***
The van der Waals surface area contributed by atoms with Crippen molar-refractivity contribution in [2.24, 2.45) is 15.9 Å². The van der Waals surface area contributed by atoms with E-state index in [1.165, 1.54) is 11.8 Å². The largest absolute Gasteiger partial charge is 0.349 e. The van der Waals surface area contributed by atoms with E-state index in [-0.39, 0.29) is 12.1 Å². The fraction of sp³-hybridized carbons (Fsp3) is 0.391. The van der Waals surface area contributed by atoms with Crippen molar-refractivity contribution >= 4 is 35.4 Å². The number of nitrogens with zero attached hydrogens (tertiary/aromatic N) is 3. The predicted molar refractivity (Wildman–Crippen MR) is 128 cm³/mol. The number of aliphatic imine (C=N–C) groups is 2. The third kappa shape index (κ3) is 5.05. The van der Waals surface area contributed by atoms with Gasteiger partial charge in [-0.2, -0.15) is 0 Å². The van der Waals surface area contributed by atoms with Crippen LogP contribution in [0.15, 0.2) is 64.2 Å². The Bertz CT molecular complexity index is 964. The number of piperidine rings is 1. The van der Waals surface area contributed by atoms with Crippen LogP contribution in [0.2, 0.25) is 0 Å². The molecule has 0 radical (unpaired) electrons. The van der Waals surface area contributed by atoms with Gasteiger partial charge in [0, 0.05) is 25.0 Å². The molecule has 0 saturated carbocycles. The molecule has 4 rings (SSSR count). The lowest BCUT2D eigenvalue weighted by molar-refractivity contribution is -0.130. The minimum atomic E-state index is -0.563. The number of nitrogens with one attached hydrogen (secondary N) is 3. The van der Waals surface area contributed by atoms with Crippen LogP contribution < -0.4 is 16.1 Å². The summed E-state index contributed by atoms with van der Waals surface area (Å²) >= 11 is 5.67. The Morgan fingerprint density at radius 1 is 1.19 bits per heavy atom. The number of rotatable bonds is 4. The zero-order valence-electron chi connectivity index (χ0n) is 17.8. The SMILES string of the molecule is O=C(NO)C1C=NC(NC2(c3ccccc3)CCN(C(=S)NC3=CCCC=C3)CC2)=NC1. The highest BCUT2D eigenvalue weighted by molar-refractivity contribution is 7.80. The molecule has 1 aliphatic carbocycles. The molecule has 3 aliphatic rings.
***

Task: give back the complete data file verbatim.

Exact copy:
The van der Waals surface area contributed by atoms with Crippen molar-refractivity contribution in [2.24, 2.45) is 15.9 Å². The van der Waals surface area contributed by atoms with E-state index in [1.165, 1.54) is 11.8 Å². The largest absolute Gasteiger partial charge is 0.349 e. The van der Waals surface area contributed by atoms with E-state index in [-0.39, 0.29) is 12.1 Å². The fraction of sp³-hybridized carbons (Fsp3) is 0.391. The van der Waals surface area contributed by atoms with Crippen molar-refractivity contribution >= 4 is 35.4 Å². The number of nitrogens with zero attached hydrogens (tertiary/aromatic N) is 3. The predicted molar refractivity (Wildman–Crippen MR) is 128 cm³/mol. The number of aliphatic imine (C=N–C) groups is 2. The third kappa shape index (κ3) is 5.05. The van der Waals surface area contributed by atoms with Gasteiger partial charge in [-0.2, -0.15) is 0 Å². The van der Waals surface area contributed by atoms with Crippen LogP contribution in [0.15, 0.2) is 64.2 Å². The Bertz CT molecular complexity index is 964. The number of piperidine rings is 1. The van der Waals surface area contributed by atoms with Crippen LogP contribution in [0.2, 0.25) is 0 Å². The molecule has 0 radical (unpaired) electrons. The van der Waals surface area contributed by atoms with Gasteiger partial charge in [0, 0.05) is 25.0 Å². The molecule has 0 saturated carbocycles. The molecule has 4 rings (SSSR count). The lowest BCUT2D eigenvalue weighted by molar-refractivity contribution is -0.130. The minimum atomic E-state index is -0.563. The number of nitrogens with one attached hydrogen (secondary N) is 3. The van der Waals surface area contributed by atoms with Crippen LogP contribution < -0.4 is 16.1 Å². The summed E-state index contributed by atoms with van der Waals surface area (Å²) >= 11 is 5.67. The Morgan fingerprint density at radius 1 is 1.19 bits per heavy atom. The number of rotatable bonds is 4. The zero-order valence-electron chi connectivity index (χ0n) is 17.8. The SMILES string of the molecule is O=C(NO)C1C=NC(NC2(c3ccccc3)CCN(C(=S)NC3=CCCC=C3)CC2)=NC1. The highest BCUT2D eigenvalue weighted by molar-refractivity contribution is 7.80. The molecule has 1 aliphatic carbocycles. The molecule has 3 aliphatic rings.